• As indicated above, the radiation heat sensitive composition may be used in computer-to-plate image technology. Because of the versatility of these compositions, they may be used in “write the image” or “write the background” approaches to plate exposure. In the case of “write the image” version, the portion of the coating struck with energy becomes the image, such as in a negative working system. After laser exposure, the plate is heated to finish the crosslinking process. It is then developed using suitable alkaline aqueous developer and prepared for press. In the case of “write the background” version, the portion of the coating struck with energy is removed during the development process and the remaining image area becomes the background. In this instance no pre-heating prior to development takes place. The relative proportions of the Novolak resin and the melamine derivative present in the composition determine the system chemistry. [0027]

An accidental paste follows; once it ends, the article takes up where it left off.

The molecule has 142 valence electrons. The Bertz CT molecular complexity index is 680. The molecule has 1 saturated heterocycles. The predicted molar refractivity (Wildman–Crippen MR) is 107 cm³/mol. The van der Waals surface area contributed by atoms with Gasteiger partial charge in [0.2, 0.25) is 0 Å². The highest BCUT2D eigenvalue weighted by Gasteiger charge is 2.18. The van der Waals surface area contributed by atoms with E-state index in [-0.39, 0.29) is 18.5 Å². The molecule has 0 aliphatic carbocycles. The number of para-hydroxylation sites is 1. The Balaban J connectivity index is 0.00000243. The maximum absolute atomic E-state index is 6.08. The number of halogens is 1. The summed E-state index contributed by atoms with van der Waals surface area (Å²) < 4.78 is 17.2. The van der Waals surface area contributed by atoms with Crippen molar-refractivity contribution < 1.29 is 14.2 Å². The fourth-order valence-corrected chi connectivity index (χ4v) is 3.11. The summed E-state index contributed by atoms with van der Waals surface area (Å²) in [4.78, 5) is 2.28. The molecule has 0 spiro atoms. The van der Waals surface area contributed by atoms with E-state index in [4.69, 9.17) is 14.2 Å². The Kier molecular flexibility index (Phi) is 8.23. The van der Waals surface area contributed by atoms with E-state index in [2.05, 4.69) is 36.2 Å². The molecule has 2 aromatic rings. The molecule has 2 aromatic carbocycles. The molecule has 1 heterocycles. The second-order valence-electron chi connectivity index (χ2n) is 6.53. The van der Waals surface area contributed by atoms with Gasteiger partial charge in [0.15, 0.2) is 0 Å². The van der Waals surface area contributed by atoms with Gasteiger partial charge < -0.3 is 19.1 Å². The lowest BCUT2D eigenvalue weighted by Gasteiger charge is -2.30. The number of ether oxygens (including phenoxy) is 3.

• For the “write-the-image” approach, the novolak resin is preferably used in the range from about 50% to about 95%. More preferred is from about 55% to about 85% and most preferred about 60 to about 75%. The melamine derivative is preferably used in the range from about 2% to about 35%. More preferred is about 4% to about 25%, and most preferred is from about 6% to about 18%. The infrared absorbing medium is preferably used in the range from about 0.5% to about 12%. More preferred is from about 1% to about 10%, and most preferred is from about 2% to about 7%. The photoacid generator is preferably used in the range of from about 0.5 to about 12%, more preferably from about 1 to about 10% and most preferably about 2 to about 7%. The dissolution inhibitor is preferably used in the range from about 1% to about 20%. More preferred is from about 3% to about 15%, and most preferred is from about 5% to about 10%. [0028]